Boston — Think about making wire from a brick. That's what it's like for researchers trying to make useful shapes from recently discovered ceramic superconductors, says Donald M. Smyth, director of the Materials Research Center at Lehigh University in Pennsylvania.
From Bombay and Boston to Paris and Peking, thousands of scientists and engineers are trying to solve the puzzles posed by a new class of materials that lose all resistance to electricity at temperatures that, while still frigid, were thought to be impossibly high only six months ago.
Their efforts fall into three broad areas: working the copper-oxide ceramic materials into useful forms; trying to figure out what makes them work; and looking for ways to push toward less-frigid temperatures.
No one harbors any illusions about the difficulties that lie ahead in trying to take these materials from the lab to the marketplace. Indeed, some scientists don't give them much of a market niche beyond replacing technology already available at colder liquid helium temperatures - encouraging, they say, but not revolutionary.
But given the sheer number of people working on the new superconductors - and the potential economic and scientific bonanzas that may lie ahead - many other researchers are optimistic about the outcome. ``We can't say now where it's all going to end up,'' says Neil Ashcroft, a Cornell University physicist. ``But the pace of discovery is so rapid that within a year you'll have some pretty solid predictions.''
``I do not see any inherent roadblocks'' to practical applications of these new materials, Dr. Smyth says.
From the standpoint of electrical properties, the last of those roadblocks were shoved aside in late May when scientists at IBM's Thomas J. Watson Research Center at Yorktown Heights, N.Y., announced that a carefully prepared thin-film crystal of the new superconducting material carried enough current to be of practical use in electrical circuits. Up to that point, it was already clear that the material was a superconductor and that in principle it could withstand extraordinarily large magnetic fields without losing its resistance-free properties.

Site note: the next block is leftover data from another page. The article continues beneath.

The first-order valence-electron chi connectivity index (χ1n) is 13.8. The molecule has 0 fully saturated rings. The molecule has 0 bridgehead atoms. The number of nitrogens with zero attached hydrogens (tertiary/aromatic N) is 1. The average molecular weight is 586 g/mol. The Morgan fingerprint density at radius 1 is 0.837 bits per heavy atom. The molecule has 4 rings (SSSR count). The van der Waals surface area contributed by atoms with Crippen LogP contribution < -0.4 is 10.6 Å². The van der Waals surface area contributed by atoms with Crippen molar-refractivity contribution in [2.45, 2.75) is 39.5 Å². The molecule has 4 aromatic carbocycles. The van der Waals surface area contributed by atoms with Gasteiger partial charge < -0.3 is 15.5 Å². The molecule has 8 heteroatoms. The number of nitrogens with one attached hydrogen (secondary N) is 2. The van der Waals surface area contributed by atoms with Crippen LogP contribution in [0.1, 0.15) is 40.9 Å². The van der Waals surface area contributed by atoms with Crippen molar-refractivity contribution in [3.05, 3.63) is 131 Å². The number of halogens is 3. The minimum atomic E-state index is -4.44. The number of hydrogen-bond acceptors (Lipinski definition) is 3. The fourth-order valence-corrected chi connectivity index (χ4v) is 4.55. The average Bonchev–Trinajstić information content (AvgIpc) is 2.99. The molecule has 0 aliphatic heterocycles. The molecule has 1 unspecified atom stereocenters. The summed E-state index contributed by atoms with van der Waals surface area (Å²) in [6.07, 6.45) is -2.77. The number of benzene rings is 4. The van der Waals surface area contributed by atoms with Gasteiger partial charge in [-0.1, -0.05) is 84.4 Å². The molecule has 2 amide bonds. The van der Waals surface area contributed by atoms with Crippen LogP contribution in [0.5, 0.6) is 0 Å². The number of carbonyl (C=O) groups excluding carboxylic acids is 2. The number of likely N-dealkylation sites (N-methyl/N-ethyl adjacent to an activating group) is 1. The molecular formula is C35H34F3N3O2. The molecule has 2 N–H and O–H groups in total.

The scientists built their crystal - atoms at a time - out of layers of individual grains of material. The grains within each layer were aligned side by side, like so many pancakes. They found that the crystal's current-carrying ability was some 30 times better going ``with the grain'' than against it.
``There's no hype left because of the IBM results,'' says James F. Smith, head of the Center for Materials Science at the Los Alamos National Laboratory in New Mexico.
``I'm predicting two years before we see the first [small-scale] devices,'' says Lehigh's Smyth. By small-scale, he means electronics.
Researchers at IBM and the National Bureau of Standards, among others, have used the new ceramic materials to make rudimentary versions of devices known as SQUIDs, which are extremely sensitive to magnetic fields and can be instruments for areas as diverse as medicine, geology, space research, physics, and defense. IBM's device was made of a thin film about 100 times thinner than a human hair.
Thin films of the ceramic material are likely to find their first application as connecting lines between components on circuit boards. IBM scientists have also found that the copper-oxide materials can be ``painted'' on materials used for making printed circuits, using a high-temperature technique called plasma spraying.
``This means you can start beating heat problems'' that crop up as designers try to squeeze more and more components into smaller and smaller chips, says Dr. Smith. The next step would be connections between components on individual chips. ``Hybrid'' circuits might include a new generation of transistors made from new semiconductor composites that operate best at liquid-nitrogen temperatures - within the limits of the ceramic superconductors, says Harold Weinstock, program manager for superconductivity at the US Air Force Office of Scientific Research.